If the solution to the issue is clear, write it down. For example, if your job is governed by special regulations that you haven’t read since your new-hire training, your plan might say, “Review procedures for making sure my data is secure.” If you’re always late in submitting your expense reports, you might write down “I’ll get my reports in by the 15th of this month.”
Old habits can be hard to break, so post a little reminder to yourself or ask a co-worker to make the change too, so you can remind each other.
Don’t be intimidated if the solution seems to require a change that’s beyond your control, such as a revision in existing responsibilities or procedures or additional training. Work the solution through and present it to your supervisor or manager, along with your reasons for suggesting the change. BBNC is committed to doing the right thing.
Sometimes a solution feels out of our control because the problem involves others. For instance, people may be in the habit of gossiping or telling off-color jokes in the lunchroom. Try to come up with one thing that you can do to improve the situation. Maybe you can change the subject at lunch when the jokes begin, or politely state that you find them offensive. Your action doesn’t have to be heroic or dramatic, but if nothing is said or done, nothing will change.
If you’re not sure how to handle an issue, seek help from your supervisor, manager, Compliance Team or Legal Department.
Attending ethics training is an important step in our personal and professional growth. But don’t just “check the box” that says you attended. Follow through and make changes that put the principles into daily practice.
If you take the time to evaluate your situation and write a plan of action, you are likely to achieve positive results. Don’t forget to share those results during your performance evaluation. If your supervisor wasn’t involved in your plan or actions, be sure to tell him or her about your ethics goals and achievements. Chances are, he or she will be pleased to see that you’re serious about applying what you’ve learned.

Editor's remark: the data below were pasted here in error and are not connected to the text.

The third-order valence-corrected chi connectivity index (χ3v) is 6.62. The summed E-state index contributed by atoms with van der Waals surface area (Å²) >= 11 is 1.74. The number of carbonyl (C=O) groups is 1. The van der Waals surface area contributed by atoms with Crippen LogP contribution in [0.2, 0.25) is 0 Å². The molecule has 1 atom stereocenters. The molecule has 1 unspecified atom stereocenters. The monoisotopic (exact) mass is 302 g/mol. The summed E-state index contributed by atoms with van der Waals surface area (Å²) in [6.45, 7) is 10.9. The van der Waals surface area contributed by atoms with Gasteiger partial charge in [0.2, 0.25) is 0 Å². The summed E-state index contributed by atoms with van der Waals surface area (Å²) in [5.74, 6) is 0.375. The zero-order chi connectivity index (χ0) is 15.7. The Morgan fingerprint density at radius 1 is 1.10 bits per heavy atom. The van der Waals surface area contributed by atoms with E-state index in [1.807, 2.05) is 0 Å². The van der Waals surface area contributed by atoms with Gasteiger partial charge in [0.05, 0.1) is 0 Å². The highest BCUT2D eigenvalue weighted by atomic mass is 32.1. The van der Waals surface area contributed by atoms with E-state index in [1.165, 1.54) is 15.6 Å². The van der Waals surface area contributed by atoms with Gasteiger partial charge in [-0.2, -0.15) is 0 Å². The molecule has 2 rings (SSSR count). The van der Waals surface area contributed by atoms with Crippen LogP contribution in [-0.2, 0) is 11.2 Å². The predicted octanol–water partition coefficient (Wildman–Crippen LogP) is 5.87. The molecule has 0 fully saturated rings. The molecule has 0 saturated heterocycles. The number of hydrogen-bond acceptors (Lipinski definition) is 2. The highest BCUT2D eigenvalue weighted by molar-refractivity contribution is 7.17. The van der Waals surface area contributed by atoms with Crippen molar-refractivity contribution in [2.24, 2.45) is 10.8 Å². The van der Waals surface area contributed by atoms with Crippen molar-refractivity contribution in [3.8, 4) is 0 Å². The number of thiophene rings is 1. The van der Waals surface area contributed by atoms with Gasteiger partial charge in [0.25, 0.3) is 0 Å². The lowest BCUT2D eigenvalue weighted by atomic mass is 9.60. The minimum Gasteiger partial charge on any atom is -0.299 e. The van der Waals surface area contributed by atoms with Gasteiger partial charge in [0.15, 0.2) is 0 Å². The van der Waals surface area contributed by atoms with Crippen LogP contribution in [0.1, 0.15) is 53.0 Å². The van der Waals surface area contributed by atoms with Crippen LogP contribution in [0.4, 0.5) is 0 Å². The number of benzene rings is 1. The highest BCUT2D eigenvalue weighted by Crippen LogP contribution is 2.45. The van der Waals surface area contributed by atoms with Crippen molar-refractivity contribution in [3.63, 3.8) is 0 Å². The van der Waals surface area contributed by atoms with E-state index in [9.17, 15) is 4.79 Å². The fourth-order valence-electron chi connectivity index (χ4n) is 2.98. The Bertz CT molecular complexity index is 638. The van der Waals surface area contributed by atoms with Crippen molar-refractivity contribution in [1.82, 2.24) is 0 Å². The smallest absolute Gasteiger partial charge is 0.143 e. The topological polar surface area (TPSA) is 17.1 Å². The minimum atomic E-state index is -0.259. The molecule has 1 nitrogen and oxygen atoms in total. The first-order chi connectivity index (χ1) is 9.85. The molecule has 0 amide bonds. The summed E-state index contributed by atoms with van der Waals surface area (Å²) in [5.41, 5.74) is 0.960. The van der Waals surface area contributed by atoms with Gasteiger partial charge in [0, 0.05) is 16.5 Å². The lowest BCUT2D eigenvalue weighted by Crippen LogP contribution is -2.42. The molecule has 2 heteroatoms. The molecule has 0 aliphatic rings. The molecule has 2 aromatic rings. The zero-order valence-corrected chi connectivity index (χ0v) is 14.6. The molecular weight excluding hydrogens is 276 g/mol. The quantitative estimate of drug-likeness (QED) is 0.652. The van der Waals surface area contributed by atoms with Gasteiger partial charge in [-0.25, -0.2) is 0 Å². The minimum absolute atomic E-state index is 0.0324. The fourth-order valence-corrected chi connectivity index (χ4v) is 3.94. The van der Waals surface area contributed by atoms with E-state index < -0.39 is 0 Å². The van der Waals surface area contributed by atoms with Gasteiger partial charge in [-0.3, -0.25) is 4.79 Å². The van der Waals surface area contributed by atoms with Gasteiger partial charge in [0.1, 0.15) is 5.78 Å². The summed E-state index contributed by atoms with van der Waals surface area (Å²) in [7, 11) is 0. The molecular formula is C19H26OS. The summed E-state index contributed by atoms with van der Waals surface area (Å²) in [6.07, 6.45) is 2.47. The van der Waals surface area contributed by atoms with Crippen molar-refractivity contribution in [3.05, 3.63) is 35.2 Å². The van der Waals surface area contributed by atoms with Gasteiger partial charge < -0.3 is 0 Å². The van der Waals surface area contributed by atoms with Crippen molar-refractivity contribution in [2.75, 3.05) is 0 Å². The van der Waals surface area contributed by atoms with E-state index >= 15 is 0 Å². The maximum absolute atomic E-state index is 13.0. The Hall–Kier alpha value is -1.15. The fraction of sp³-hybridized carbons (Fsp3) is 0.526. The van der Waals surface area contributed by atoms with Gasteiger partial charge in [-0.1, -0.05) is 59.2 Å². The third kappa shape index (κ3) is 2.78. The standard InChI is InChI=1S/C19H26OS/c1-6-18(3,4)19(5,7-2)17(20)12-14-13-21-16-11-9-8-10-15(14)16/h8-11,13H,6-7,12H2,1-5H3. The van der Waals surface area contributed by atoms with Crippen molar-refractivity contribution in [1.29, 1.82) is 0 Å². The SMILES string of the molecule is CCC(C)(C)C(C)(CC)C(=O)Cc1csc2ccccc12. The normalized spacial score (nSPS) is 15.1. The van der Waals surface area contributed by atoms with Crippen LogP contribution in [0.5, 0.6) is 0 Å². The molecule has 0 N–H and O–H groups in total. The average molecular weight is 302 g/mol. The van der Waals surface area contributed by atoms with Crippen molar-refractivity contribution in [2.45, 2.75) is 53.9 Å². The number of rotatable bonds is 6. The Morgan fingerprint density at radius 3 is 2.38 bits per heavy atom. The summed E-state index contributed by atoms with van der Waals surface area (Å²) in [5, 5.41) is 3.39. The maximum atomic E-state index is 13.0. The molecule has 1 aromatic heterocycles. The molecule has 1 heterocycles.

One of my co-workers isn’t always honest with others in our professional group about what he does for BBNC, but I don’t know how to handle the situation. Should I report him?
Before you report him, try talking to your co-worker about his actions. Remind him that making his status with others isn’t worth risking his reputation or the company’s. If for some reason you’re not comfortable speaking to your co-worker about this, then you should mention the situation to your supervisor.
When I attended ethics training I realized that my work with government agencies has special implications that I was not aware of. Should I get more training on this particular issue?
Raise your concern with your supervisor. He or she will arrange for you to have more specific training if your job duties require it.
In looking around our office I noticed that we have some heavy cabinets installed without being properly secured to the wall. What should I do?
Contact building maintenance and ask them to correct the problem immediately. Our company wants the workplace to be safe for everyone, and it’s up to us to report the small things before problems occur.